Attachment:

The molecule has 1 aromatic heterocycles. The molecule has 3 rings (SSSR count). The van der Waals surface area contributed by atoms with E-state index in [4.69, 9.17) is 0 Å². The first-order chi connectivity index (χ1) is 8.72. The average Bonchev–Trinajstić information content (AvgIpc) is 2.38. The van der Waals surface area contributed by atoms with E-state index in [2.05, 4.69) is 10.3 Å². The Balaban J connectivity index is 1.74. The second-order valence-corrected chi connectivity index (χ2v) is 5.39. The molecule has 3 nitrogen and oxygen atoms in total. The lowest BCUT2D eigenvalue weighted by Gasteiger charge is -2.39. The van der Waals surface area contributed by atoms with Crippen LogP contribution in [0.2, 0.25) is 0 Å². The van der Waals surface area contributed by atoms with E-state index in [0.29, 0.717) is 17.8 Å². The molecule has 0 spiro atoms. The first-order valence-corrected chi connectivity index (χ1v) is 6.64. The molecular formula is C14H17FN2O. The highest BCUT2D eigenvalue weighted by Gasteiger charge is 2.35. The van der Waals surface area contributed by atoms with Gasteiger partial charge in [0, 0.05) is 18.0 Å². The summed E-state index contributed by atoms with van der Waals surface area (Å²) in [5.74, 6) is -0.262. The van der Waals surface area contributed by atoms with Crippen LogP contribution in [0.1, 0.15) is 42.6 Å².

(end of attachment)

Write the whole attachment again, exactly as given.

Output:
The molecule has 1 aromatic heterocycles. The molecule has 3 rings (SSSR count). The van der Waals surface area contributed by atoms with E-state index in [4.69, 9.17) is 0 Å². The first-order chi connectivity index (χ1) is 8.72. The average Bonchev–Trinajstić information content (AvgIpc) is 2.38. The van der Waals surface area contributed by atoms with E-state index in [2.05, 4.69) is 10.3 Å². The Balaban J connectivity index is 1.74. The second-order valence-corrected chi connectivity index (χ2v) is 5.39. The molecule has 3 nitrogen and oxygen atoms in total. The lowest BCUT2D eigenvalue weighted by Gasteiger charge is -2.39. The van der Waals surface area contributed by atoms with Crippen LogP contribution in [0.2, 0.25) is 0 Å². The van der Waals surface area contributed by atoms with E-state index in [0.29, 0.717) is 17.8 Å². The molecule has 0 spiro atoms. The first-order valence-corrected chi connectivity index (χ1v) is 6.64. The molecular formula is C14H17FN2O. The highest BCUT2D eigenvalue weighted by Gasteiger charge is 2.35. The van der Waals surface area contributed by atoms with Gasteiger partial charge in [0, 0.05) is 18.0 Å². The summed E-state index contributed by atoms with van der Waals surface area (Å²) in [5.74, 6) is -0.262. The van der Waals surface area contributed by atoms with Crippen LogP contribution in [0.1, 0.15) is 42.6 Å².